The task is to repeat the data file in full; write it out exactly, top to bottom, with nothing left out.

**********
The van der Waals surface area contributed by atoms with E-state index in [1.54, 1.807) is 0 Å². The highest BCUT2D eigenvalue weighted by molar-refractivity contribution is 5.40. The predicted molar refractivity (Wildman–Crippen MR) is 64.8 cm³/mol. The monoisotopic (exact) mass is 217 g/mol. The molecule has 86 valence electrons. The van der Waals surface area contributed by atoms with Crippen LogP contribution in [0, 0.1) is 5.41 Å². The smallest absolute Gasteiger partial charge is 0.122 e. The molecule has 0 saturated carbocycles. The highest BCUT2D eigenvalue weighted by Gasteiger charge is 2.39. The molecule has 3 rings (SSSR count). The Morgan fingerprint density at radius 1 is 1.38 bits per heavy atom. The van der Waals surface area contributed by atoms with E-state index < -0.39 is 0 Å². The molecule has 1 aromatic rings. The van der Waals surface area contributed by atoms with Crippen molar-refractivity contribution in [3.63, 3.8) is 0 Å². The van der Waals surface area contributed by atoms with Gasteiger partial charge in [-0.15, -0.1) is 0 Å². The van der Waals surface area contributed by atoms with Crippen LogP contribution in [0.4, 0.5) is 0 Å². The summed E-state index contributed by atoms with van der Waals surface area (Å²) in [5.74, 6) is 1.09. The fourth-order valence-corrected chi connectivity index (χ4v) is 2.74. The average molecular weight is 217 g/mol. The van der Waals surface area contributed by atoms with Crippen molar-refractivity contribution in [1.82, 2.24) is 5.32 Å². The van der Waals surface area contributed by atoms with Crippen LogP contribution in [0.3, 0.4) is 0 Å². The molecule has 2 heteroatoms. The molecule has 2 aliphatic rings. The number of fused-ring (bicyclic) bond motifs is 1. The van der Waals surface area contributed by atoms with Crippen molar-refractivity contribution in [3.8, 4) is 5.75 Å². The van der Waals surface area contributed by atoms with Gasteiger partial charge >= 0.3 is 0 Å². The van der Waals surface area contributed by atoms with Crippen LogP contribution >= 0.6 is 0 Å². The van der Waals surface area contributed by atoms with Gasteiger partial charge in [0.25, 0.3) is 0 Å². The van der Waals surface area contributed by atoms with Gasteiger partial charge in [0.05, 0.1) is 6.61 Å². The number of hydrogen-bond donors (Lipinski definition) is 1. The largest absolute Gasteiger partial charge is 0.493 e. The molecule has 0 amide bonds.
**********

The van der Waals surface area contributed by atoms with E-state index in [1.54, 1.807) is 0 Å². The highest BCUT2D eigenvalue weighted by molar-refractivity contribution is 5.40. The predicted molar refractivity (Wildman–Crippen MR) is 64.8 cm³/mol. The monoisotopic (exact) mass is 217 g/mol. The molecule has 86 valence electrons. The van der Waals surface area contributed by atoms with Crippen LogP contribution in [0, 0.1) is 5.41 Å². The smallest absolute Gasteiger partial charge is 0.122 e. The molecule has 0 saturated carbocycles. The highest BCUT2D eigenvalue weighted by Gasteiger charge is 2.39. The molecule has 3 rings (SSSR count). The Morgan fingerprint density at radius 1 is 1.38 bits per heavy atom. The van der Waals surface area contributed by atoms with E-state index < -0.39 is 0 Å². The molecule has 1 aromatic rings. The van der Waals surface area contributed by atoms with Crippen molar-refractivity contribution in [3.63, 3.8) is 0 Å². The van der Waals surface area contributed by atoms with Gasteiger partial charge in [-0.15, -0.1) is 0 Å². The van der Waals surface area contributed by atoms with Crippen LogP contribution in [0.4, 0.5) is 0 Å². The summed E-state index contributed by atoms with van der Waals surface area (Å²) in [5.74, 6) is 1.09. The fourth-order valence-corrected chi connectivity index (χ4v) is 2.74. The average molecular weight is 217 g/mol. The van der Waals surface area contributed by atoms with Crippen molar-refractivity contribution in [1.82, 2.24) is 5.32 Å². The van der Waals surface area contributed by atoms with Crippen LogP contribution in [0.3, 0.4) is 0 Å². The molecule has 2 heteroatoms. The molecule has 2 aliphatic rings. The number of fused-ring (bicyclic) bond motifs is 1. The van der Waals surface area contributed by atoms with Crippen molar-refractivity contribution in [3.8, 4) is 5.75 Å². The van der Waals surface area contributed by atoms with Gasteiger partial charge >= 0.3 is 0 Å². The van der Waals surface area contributed by atoms with Crippen LogP contribution >= 0.6 is 0 Å². The van der Waals surface area contributed by atoms with Gasteiger partial charge in [0.25, 0.3) is 0 Å². The van der Waals surface area contributed by atoms with Gasteiger partial charge in [0.05, 0.1) is 6.61 Å². The number of hydrogen-bond donors (Lipinski definition) is 1. The largest absolute Gasteiger partial charge is 0.493 e. The molecule has 0 amide bonds.